So, what is gold vermeil? This is one of the most recurrent questions we get asked here at Vandômian and usually it leads to a numerous list of questions around this subject.
Most people are familiar with gold-plated jewelry or solid gold jewelry but where does gold vermeil fit? Let’s dig deep into the topic and answer these and more questions.
Plain and simple gold vermeil is the combination of a sterling silver base (92.5% pure) coated with a layer of gold with minimum thickness eqivalent to 2.5 micron of pure gold and a minimum purity of 10 karat.
For instance, jewelry that uses a sterling silver base with a coat of 18-karat gold needs a minimum thickness of 1.9 micron. Alternatively, jewelry with a coat of 12-karat gold requires a 5 micron-thick coat to be considered gold vermeil.
Any combination of thickness and purity that falls above the mentioned thresholds is also considered gold vermeil.
Since it uses sterling silver and gold it is a great option for people that have allergies to other base metals, like nickel.
Gold vermeil jewelry uses the same plating technique as gold-plated pieces, electrolysis. In electrolysis, the silver base is submerged into a solution to attract ions of gold at a certain temperature and voltage. Thickness of the gold coat is determined by the amount of time the jewelry piece stays submerged.
Gold-plated jewelry uses a base metal like sterling silver or brass, among others, coated with a layer of gold. Jewelry that has a sterling silver base and a coat of gold thinner than 2.5 micron cannot be referred to as gold vermeil but rather gold-plated.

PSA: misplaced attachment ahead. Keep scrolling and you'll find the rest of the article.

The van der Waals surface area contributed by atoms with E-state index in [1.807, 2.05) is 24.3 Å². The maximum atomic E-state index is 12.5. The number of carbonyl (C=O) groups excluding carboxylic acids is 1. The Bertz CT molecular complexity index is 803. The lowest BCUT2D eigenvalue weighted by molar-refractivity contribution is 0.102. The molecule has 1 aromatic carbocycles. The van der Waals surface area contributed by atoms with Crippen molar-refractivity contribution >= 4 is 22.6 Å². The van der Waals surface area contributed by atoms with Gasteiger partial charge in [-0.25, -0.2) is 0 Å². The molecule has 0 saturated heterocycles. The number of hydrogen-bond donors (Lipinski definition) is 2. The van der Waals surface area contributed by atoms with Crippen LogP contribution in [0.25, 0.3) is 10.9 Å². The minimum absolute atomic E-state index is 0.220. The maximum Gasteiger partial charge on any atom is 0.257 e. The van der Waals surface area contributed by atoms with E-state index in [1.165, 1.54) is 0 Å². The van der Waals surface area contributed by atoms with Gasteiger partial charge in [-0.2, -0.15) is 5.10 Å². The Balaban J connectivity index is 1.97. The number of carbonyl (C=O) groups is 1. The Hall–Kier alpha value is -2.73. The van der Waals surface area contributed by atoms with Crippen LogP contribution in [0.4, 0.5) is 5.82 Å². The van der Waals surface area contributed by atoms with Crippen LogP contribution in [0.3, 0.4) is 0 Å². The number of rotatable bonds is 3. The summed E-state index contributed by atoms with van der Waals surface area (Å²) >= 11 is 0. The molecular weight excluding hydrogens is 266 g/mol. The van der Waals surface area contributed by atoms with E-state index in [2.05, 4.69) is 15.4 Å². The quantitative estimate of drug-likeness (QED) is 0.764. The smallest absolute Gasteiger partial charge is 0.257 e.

Solid gold jewelry refers to jewelry made with gold alloys. 100% pure gold is 24-karat gold. 100% pure gold is not used in jewelry because it is very fragile and it can get deformed with little pressure. Solid gold jewelry is usually made of 18-karat, 14-karat, 12-karat or 10-karat gold. Jewelry below 10-karat gold cannot be called solid gold jewelry.
Gold vermeil lies in between gold-plated and solid gold jewelry.
Gold vermeil is a fantastic option for its durability and it can last many years if properly taken care of. That is: taking it off when showering, applying perfume or make up or touching hot water or harsh chemicals.
The best way to clean it requires 3 things that we all have at home: mild hand soap, slightly warm water and a soft cloth to dry it. Easy peasy! Be careful to avoid using any chemicals or harsh detergents.
The word vermeil comes from the French language and should be pronounced ver-may.
Charlotte Chesnais vastly uses gold vermeil to give life to her stunning jewelry designs. Gold vermeil jewelry from Charlotte Chesnais always uses a mix of 18-karat gold and a thickness of 5 micron. Well within the boundaries of what gold vermeil is.